Midland Neuroscience Teaching & Research Fund Logo

What we do

The fund supports a range of neurological conditions in the Midlands. Further details of how we support researchers, clinicians and patients is described in detail below.

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Our research

The range of neurological conditions researched is vast and included stroke, head injury, dementia, brain tumours, spinal tumours, multiple sclerosis, epilepsy, Parkinson's disease, motor neurone disease and a variety of disorders producing chronic pain, such as neuralgia and migraine.

Projects are identified by respected medical staff and expert researchers who are involved in the care of patients. The conditions that they see are often experienced by millions of people across the world and the potential treatments could be life-changing for them and their families.

We support this research, building upon the specialisms in the locality, building the knowledge base and opportunities for medics to create excellence in treatment.

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How funds are spent

Funds are spent in an efficient way to deliver results, supporting pilot studies and innovation that lead to major impacts in patient care and treatment. Get involved and your donation will make a real difference to the innovative way people can be treated when dealing with complex and challenging illnesses. Click the button below to find out how.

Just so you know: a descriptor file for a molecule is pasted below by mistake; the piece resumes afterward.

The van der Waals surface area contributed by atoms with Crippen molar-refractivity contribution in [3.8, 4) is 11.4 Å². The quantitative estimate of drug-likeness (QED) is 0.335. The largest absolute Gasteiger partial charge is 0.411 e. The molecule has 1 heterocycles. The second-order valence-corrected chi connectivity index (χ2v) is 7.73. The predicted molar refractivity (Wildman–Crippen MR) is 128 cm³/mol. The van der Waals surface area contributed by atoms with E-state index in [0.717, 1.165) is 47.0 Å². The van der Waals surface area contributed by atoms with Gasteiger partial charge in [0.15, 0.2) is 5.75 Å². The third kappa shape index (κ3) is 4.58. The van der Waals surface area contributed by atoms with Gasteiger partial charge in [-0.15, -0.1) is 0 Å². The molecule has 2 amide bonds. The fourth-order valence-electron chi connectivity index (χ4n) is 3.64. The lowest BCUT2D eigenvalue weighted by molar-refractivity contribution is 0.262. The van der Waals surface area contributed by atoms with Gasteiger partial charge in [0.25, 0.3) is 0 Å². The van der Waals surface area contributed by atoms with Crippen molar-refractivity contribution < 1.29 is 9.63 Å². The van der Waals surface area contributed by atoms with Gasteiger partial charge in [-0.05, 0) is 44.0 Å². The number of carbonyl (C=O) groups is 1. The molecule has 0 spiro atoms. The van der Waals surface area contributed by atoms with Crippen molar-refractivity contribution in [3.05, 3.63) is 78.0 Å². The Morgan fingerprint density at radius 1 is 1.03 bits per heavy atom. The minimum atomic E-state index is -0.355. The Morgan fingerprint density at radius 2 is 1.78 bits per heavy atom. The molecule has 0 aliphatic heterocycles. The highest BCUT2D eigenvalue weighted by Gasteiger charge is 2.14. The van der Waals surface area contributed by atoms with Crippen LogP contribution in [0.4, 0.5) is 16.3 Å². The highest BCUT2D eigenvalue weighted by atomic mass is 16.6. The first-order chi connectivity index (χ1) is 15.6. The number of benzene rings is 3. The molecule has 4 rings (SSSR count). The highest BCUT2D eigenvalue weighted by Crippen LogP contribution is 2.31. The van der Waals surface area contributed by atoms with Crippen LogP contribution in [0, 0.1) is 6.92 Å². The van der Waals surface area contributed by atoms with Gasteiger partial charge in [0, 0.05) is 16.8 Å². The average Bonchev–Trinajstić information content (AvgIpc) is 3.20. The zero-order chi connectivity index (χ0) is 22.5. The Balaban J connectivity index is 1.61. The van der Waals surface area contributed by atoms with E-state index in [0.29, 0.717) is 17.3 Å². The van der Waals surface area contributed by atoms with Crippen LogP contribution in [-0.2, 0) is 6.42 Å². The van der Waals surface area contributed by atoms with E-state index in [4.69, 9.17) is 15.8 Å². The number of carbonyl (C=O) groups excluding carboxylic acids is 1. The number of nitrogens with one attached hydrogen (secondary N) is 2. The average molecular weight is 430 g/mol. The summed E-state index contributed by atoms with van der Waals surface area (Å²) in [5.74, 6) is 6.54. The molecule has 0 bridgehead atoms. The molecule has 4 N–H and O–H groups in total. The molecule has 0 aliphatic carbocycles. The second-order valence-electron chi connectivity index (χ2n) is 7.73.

“Stroke is a global public health issue, the leading cause of disability in the UK. A stroke can be caused by either a clot or a bleed in the blood vessels of the brain. When a stroke is caused by a block in a large vessel it is known as LVO (Large Vessel Occlusion). This pilot study considers whether saliva sampling can be used to identify individuals with LVO rapidly at the bedside. The output will provide information for a larger study which could lead to earlier identification of patients for clot retrieval surgery”.

Dr Lauren McCluskey

Examining Small Molecules in Spinal Fluid and Understanding their Role in Severe Headaches

“My research has been looking at the links between weight and Idiopathic intracranial hypertension (IIH). Despite the condition being described over 100 years ago, the underlying causes of IIH remain unknown. This vital research, using state- of-the-art metabolomics discovery techniques, will enable greater understanding of IIH and enhance the prospects for developing new and improved treatments in a disease area greatly in need of advances as the world obesity epidemic grows”.

Dr Christian Ludwig, Researcher University of Birmingham

Click the button below for more examples of research that is delivering impact.

The Midland Neuroscience Teaching and Research Fund
University of Birmingham
B15 2TT
United Kingdom
01604 211074

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